Costa Constantinides, a New York City Councilman from Queens, wants to ban flavored electronic cigarettes. The reason, he says, is that the flavors appeal to children, and they could push them into smoking at an early age.
The reason for Constantinides’s proposed ban relies on research from a National Youth Tobacco Survey, which revealed that the number of high school students who had used electronic cigarettes increased from 4.7% in 2011 to 10% in 2012.
Constantinides also argues that vaping, as use of electronic cigarettes is called, could lead to more kids smoking tobacco cigarettes.
Part of the reason for the appeal, according to Constantinides, is the variety of flavors available on the market, all with candy-like names.
Sen. Jay Rockefeller of West Virginia agrees with Constantinides’s assertion, arguing that adults aren’t meant to want products with names like “Cherry Crush, Chocolate Treat, Peachy Keen, [and] Vanilla Dreams,” he says.
New York City was the first major city to ban vaping in public places where smoking is also banned. The measure drew criticism from vaping advocates, and now they say that the effort to ban flavored e-cigs reveals that lawmakers are missing some very crucial facts.
For one, Jacob Sullum writes for the New York Daily News, “it’s already illegal to sell e-cigs to minors.”
Sullum points out that 90% of those teens who tried e-cigarettes were already cigarette smokers. But even if just a few of them make the switch to vaping from smoking, they could reduce the health risks brought on by tobacco.
And a 2013 survey of 1,300 college students found that just one had tried e-cigs before tobacco cigarettes — not really a “gateway,” according to researchers.
“There’s a lot that’s unknown about whether E-cigarettes are harmful or not. It’s more of a social perception without any known facts. But we do know that vaping does not have the harmful effects of the tar in a cigarette. Projections are that in three to five years more people will be vaping than smoking due to the combination of health benefits and increased knowledge about how e-cigarettes are supposed to work,” says Carol Skarlat, Chief Technology Officer, Vapor4Life.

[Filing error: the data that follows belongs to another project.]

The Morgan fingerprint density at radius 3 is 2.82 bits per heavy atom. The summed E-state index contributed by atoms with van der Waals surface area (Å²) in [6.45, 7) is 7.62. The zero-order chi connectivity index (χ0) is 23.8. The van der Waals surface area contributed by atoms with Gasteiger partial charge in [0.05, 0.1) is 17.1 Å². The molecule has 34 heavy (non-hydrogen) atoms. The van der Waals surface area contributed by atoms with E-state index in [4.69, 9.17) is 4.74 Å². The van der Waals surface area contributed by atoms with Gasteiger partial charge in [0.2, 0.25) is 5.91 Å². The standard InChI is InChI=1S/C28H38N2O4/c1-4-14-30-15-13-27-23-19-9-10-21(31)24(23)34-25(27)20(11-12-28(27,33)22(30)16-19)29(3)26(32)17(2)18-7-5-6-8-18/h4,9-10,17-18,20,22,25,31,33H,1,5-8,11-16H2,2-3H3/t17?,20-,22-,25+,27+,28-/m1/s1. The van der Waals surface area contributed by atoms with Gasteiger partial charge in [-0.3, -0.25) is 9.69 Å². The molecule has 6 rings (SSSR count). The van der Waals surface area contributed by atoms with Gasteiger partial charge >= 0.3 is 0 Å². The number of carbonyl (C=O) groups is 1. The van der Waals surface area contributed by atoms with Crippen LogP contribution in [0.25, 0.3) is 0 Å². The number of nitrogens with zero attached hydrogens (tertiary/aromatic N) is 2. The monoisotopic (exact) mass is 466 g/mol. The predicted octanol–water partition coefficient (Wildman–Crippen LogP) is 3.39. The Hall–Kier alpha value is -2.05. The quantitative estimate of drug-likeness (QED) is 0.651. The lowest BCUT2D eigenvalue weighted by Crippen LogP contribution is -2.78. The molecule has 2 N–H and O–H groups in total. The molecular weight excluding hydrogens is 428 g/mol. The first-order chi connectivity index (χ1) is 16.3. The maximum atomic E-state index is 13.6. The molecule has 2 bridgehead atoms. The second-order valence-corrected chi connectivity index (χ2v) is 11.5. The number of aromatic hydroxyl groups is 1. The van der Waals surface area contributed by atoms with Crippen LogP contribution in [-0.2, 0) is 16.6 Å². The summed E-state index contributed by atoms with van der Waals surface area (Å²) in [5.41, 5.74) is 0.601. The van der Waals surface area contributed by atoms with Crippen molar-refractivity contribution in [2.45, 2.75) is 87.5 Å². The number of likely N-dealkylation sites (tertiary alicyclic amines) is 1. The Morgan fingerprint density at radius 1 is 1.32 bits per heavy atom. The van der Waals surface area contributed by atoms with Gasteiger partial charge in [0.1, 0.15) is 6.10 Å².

Other advocates for vaping also highlight the popularity of flavored e-cigs. Last summer, the E-Cigarette Forum conducted a survey that revealed that around 75% of adult “vapers” preferred flavors other than tobacco in categories such as fruit (31%), bakery/dessert (19%) and savory/spice (5%).
Sales data from a Palm Beach chain that sells vaping equipment to adults in its 14 stores also confirmed that flavors lawmakers refer to as juvenile are among the most popular sellers. Last fiscal year, tobacco flavors ranked 18th and 19th in top sellers of e-liquid below popular choices like strawberry, watermelon and cinnamon.
The E-Cigarette Forum survey also revealed that non-tobacco flavors helped as many as two-thirds of tobacco cigarette users quit. The International Journal of Environmental Research and Public Health published data that indicated that flavor can play a role in quitting smoking.